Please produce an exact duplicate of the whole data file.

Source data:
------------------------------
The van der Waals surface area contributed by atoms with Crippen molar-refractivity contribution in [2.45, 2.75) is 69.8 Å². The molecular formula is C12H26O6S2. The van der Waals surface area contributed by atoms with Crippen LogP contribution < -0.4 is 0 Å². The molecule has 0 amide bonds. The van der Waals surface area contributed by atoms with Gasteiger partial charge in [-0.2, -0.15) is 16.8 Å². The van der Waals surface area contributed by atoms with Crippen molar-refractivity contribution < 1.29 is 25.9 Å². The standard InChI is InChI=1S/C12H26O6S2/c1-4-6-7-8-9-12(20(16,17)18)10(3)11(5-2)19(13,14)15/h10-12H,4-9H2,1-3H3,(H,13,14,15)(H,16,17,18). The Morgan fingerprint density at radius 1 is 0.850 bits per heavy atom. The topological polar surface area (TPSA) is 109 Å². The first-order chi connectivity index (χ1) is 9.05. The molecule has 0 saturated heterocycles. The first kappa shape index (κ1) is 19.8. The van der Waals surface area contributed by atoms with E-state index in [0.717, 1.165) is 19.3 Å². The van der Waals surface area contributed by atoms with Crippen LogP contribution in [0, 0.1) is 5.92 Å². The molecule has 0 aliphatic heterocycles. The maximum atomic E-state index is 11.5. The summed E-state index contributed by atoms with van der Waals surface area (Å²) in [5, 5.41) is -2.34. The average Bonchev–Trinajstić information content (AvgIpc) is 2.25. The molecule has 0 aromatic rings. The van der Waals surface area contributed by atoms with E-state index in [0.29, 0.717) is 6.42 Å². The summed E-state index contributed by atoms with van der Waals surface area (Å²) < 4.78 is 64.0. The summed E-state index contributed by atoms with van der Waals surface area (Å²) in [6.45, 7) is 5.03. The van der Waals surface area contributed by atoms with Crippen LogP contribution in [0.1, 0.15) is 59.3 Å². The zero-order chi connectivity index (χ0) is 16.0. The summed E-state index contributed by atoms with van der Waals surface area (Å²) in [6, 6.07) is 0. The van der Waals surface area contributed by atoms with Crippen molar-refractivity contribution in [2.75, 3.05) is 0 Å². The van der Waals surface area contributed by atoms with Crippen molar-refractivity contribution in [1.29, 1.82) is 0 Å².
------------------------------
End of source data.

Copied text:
The van der Waals surface area contributed by atoms with Crippen molar-refractivity contribution in [2.45, 2.75) is 69.8 Å². The molecular formula is C12H26O6S2. The van der Waals surface area contributed by atoms with Crippen LogP contribution < -0.4 is 0 Å². The molecule has 0 amide bonds. The van der Waals surface area contributed by atoms with Gasteiger partial charge in [-0.2, -0.15) is 16.8 Å². The van der Waals surface area contributed by atoms with Crippen molar-refractivity contribution < 1.29 is 25.9 Å². The standard InChI is InChI=1S/C12H26O6S2/c1-4-6-7-8-9-12(20(16,17)18)10(3)11(5-2)19(13,14)15/h10-12H,4-9H2,1-3H3,(H,13,14,15)(H,16,17,18). The Morgan fingerprint density at radius 1 is 0.850 bits per heavy atom. The topological polar surface area (TPSA) is 109 Å². The first-order chi connectivity index (χ1) is 9.05. The molecule has 0 saturated heterocycles. The first kappa shape index (κ1) is 19.8. The van der Waals surface area contributed by atoms with E-state index in [0.717, 1.165) is 19.3 Å². The van der Waals surface area contributed by atoms with Crippen LogP contribution in [0, 0.1) is 5.92 Å². The molecule has 0 aliphatic heterocycles. The maximum atomic E-state index is 11.5. The summed E-state index contributed by atoms with van der Waals surface area (Å²) in [5, 5.41) is -2.34. The average Bonchev–Trinajstić information content (AvgIpc) is 2.25. The molecule has 0 aromatic rings. The van der Waals surface area contributed by atoms with E-state index in [0.29, 0.717) is 6.42 Å². The summed E-state index contributed by atoms with van der Waals surface area (Å²) < 4.78 is 64.0. The summed E-state index contributed by atoms with van der Waals surface area (Å²) in [6.45, 7) is 5.03. The van der Waals surface area contributed by atoms with Crippen LogP contribution in [0.1, 0.15) is 59.3 Å². The zero-order chi connectivity index (χ0) is 16.0. The summed E-state index contributed by atoms with van der Waals surface area (Å²) in [6, 6.07) is 0. The van der Waals surface area contributed by atoms with Crippen molar-refractivity contribution in [2.75, 3.05) is 0 Å². The van der Waals surface area contributed by atoms with Crippen molar-refractivity contribution in [1.29, 1.82) is 0 Å².